Processors are sometimes confused with acquirers, but in fact, they are reliant on each other but are responsible for different functions. Acquirers issue the merchant accounts and their responsibilities are financial, while all backup technical work falls on the processors. Processors authorize and receive transactions and evaluate the validity of the transaction, whether it’s approved by the issuer, and monitors fraud possibilities.
Payment gateways work together with the payment processors for online payment acceptance. In other words, payment gateways can be described as a virtual point of sale terminal technology for accepting card-not-present transactions, that enable the transition of the cardholder’s data to the processor for further processing.
The credit card processing lifecycle is a complex process that comprises several stages. Here we present you the most basic scheme of card payment processing. Still, nowadays this lifecycle is getting more entangled and complicated by integrating different disrupting solutions and methods for comprehensive payment services.
- The process starts when the buyer provides payment information via swiping a card, a mobile device, and manually entering the online payment gateway.
- The payment information is transferred to the processor, which transmits the transaction request to the corresponding credit card network, eventually reaching the issuing bank for authorization.
- The validity of a transaction is evaluated due to communicating with both the issuing and acquiring banks. The issuing bank assures the account has sufficient balance for the transaction and sends an authorization or decline code back to the card association, that sends it to the acquirer.
- The acquirer then communicates the authorization to the merchant, who accepts the payment and issue a payment receipt with a charged amount to the cardholder. All these actions take place in 2-3 seconds in real-time.
BATCHING AND CLEARING
The authorization process is real-time and happens within 2-3 seconds for customers’ convenience. Batching is the process that happens usually at the end of the day. As clients pay with their credit cards at your store during the day, the merchant’s POS stores approved authorization codes. Merchants send batches of authorized transactions to their payment processor.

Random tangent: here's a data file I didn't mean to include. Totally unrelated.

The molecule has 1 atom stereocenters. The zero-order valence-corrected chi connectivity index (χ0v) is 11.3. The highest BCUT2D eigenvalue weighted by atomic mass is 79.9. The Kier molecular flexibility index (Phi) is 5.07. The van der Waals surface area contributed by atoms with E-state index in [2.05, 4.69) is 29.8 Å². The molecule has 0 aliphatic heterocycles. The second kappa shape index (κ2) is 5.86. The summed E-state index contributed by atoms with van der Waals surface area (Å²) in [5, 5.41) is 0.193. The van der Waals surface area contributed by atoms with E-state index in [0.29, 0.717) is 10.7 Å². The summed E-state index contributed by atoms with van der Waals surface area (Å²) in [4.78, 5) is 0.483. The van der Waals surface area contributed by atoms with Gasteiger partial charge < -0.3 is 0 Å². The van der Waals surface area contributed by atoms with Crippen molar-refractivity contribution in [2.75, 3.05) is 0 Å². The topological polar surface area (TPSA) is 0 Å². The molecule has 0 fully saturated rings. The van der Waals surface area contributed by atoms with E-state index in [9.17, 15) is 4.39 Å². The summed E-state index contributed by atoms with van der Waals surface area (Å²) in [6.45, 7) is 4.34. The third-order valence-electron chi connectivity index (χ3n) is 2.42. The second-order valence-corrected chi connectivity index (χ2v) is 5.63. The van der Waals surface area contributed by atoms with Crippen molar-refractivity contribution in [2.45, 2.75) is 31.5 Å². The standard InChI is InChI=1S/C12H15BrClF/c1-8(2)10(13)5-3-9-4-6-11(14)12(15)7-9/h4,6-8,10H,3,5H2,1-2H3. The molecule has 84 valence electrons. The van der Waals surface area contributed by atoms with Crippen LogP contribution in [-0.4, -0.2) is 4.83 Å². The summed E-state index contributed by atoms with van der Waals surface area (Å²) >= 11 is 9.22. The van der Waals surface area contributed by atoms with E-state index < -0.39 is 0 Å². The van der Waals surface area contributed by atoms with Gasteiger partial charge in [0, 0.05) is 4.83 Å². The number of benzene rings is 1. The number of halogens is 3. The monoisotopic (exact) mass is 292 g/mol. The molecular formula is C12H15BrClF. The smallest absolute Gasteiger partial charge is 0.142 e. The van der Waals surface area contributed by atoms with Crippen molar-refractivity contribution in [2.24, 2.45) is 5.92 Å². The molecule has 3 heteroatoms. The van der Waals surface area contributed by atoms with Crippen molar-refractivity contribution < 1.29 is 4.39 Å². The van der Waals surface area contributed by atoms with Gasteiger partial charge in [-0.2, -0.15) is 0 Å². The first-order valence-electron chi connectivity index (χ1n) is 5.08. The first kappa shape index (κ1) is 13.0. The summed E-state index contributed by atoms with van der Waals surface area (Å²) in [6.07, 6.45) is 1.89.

- The payment processor submits a request to get payment from the multiple card issuers to the card networks that communicate the appropriate debits with the issuing banks in their network.
- The issuing bank charges the cardholder’s account for the amount of the transactions.
- The issuing bank then sends the remaining amount to the acquirer deducting the interchange fee to the acquirer.
- The acquirer deposits funds into the merchant account.
The final stage is when funds are transferred by the issuing bank to the acquirer via the card network, which places the funds on the merchant account. Usually, the time of settlement is agreed upon between the merchant and acquiring bank in the contract. In some cases, it may be once in 2 or 3 days, sometimes it occurs on a monthly basis.
The card payment lifecycle triggers a complex sequence of queries that make the card payment possible. The basic knowledge of the process will help to better orientate yourself in the complicated world of fees and checks. While fees may remain invisible to consumers, all entities taking part in the transaction charge their own fees that have to be calculated and paid.
When you are aware of the processes and participants it’s time to ensure that your payment acceptance process is optimized to ensure the profitability business.